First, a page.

BOA VISTA - Island Characteristics
Boa Vista (Portuguese meaning "good view") is a desert island in the easternmost island in the Barlavento group of the Cape Verde archipelago. The weather is very dry and hot with fabulous beaches, and great opportunities to find property in Boa Vista. Its economy was originally based on agriculture, but desertification led to salt collection becoming more important. With an area of 620 kmÂ², it is the third largest island, right after Santo AntÃ£o and Santiago. It is 455 km west of the African Coast. Its main industries today are date farming and tourism. Much of the island is flat. The highest point on the island is Monte Estancia, elevation 387 meters; other mountains include Santo AntÃ´nio (Saint Anthony) and Monte Negro (Black Mountain). Other features include Campo da Serra. While most of the population live in the capital, there are many small settlements with 10 to 100 people; others are abandoned. It has the smallest population of all of Cape Verde's islands, except the three northwestern uninhabited islands; it is one of the least-dense populated in the archipelago.
The island is known for marine turtles and traditional music, as well as its ultramarathon and its sand dunes and beaches. Its main town is Sal Rei, its ferry port and home to Boa Vista's airport on the northwest side of the island. Surrounding islets include Ilha do Sal Rei featuring a lighthouse in the west, and Ilha da Baluate featuring the easternmost point in Cape Verde. Points include Ponta AntÃ´nia to the north. Sal Rei is the capital and main port of Boa vista.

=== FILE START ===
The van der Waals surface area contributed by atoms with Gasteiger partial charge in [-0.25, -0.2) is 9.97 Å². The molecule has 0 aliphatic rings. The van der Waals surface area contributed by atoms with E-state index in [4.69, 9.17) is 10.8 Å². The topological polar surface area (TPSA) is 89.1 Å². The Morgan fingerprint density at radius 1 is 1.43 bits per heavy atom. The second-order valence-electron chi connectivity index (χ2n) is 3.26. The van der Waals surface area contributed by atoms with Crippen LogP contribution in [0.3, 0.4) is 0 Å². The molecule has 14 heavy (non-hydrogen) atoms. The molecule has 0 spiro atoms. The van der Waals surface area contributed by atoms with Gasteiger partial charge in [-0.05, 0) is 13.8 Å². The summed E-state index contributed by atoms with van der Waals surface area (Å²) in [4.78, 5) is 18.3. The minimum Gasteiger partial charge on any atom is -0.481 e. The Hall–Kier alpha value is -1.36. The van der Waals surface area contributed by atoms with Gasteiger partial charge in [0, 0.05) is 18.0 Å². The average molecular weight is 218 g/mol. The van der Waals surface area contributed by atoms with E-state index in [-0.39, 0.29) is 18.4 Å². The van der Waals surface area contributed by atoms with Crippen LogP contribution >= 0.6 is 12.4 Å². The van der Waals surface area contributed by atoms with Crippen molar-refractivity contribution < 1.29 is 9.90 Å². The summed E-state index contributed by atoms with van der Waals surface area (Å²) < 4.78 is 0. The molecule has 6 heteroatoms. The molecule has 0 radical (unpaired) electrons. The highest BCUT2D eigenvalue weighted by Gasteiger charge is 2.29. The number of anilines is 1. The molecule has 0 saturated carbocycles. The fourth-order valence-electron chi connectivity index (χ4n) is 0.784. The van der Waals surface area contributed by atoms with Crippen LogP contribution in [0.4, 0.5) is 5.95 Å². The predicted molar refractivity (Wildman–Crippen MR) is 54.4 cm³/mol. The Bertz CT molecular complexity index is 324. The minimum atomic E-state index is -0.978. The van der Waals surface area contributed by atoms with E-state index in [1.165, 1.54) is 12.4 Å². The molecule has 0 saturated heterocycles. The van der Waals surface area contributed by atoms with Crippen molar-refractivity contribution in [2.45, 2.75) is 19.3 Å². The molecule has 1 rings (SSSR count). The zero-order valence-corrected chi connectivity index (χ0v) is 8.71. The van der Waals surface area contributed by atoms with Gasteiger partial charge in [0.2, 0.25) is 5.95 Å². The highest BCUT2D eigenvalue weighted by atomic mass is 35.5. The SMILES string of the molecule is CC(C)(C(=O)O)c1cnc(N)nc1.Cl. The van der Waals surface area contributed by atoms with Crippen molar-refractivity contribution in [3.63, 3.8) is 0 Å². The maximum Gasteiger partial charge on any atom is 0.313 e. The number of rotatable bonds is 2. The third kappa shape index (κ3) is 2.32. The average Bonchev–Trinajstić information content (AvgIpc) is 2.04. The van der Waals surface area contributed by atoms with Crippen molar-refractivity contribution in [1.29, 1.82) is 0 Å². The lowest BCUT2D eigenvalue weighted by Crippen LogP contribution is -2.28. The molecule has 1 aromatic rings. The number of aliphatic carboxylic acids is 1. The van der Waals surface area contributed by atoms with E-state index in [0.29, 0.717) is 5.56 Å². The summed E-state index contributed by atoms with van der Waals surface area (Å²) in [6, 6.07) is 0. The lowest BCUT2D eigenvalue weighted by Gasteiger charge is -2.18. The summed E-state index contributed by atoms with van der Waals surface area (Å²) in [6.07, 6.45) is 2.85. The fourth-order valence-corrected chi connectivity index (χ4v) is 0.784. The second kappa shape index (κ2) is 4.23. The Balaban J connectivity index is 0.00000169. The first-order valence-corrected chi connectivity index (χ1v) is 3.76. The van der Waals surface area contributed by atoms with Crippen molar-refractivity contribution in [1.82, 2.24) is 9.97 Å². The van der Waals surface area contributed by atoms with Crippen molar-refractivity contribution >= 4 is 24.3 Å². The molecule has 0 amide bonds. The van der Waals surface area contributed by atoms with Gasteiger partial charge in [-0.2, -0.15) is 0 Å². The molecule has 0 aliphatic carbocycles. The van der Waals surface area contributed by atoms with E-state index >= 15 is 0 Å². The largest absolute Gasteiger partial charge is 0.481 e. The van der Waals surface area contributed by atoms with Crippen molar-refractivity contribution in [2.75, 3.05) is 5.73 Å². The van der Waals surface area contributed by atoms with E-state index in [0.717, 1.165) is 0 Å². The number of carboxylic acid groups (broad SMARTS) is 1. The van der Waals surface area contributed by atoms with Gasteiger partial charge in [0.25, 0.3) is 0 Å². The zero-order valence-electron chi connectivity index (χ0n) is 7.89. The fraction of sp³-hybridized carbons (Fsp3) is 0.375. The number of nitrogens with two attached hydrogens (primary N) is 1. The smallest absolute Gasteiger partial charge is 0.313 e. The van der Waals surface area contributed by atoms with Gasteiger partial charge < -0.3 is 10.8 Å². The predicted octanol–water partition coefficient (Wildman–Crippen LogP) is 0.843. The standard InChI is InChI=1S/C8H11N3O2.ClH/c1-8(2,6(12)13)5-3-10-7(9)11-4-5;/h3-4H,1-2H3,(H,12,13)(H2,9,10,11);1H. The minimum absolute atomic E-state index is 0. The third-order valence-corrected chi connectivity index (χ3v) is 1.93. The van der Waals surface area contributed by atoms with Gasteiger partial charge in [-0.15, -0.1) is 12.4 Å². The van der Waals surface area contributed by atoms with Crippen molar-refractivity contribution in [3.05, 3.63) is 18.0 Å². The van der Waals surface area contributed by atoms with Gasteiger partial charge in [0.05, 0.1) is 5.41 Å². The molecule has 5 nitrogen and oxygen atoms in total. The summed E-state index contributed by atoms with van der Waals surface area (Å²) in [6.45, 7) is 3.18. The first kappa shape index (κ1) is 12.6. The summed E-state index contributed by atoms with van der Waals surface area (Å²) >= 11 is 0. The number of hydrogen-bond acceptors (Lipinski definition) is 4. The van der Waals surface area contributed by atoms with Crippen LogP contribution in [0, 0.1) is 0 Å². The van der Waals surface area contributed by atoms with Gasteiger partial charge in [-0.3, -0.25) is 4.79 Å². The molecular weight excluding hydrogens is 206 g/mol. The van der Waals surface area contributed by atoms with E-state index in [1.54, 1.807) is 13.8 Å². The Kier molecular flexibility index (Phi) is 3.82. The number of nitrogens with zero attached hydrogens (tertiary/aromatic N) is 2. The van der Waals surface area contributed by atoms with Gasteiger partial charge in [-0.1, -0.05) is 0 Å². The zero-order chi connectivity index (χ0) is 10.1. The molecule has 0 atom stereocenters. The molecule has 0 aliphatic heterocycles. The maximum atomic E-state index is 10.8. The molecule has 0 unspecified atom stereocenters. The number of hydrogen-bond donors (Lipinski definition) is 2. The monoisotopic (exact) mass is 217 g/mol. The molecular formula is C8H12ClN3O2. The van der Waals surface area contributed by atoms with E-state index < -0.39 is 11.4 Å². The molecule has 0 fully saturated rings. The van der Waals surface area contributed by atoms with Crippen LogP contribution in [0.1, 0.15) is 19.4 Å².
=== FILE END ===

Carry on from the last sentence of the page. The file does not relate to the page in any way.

Boa Vista appears mainly as flat, barren desert landscape with enormous beaches
This Island has extensive unspoiled white sanded beaches. The island gives the appearance of being one huge sand dune. The island has a lot of white-sanded beaches. These include Chave beach and Santa Monica. Santa Monica is the largest beach of any of the islands.
Boa vista offers excellent conditions for all water sports including sailing, diving, surfing, and fishing, sea canoeing and cycling. Hiking is also popular here. Most hikers have to cross difficult stony passages with steep ascents and descents, if you intend to hike you take your mountain boots with you. Sun protectors, glacier-lipsticks and a hat that resists insulation and wind are equally indispensable. While walking in the heat through sandy tracks; the body uses up a lot of water. A consumption of 5 litres per day when walking or biking is no exaggeration! The wind blown across from the Sahara impacts the weather on Boa Vista.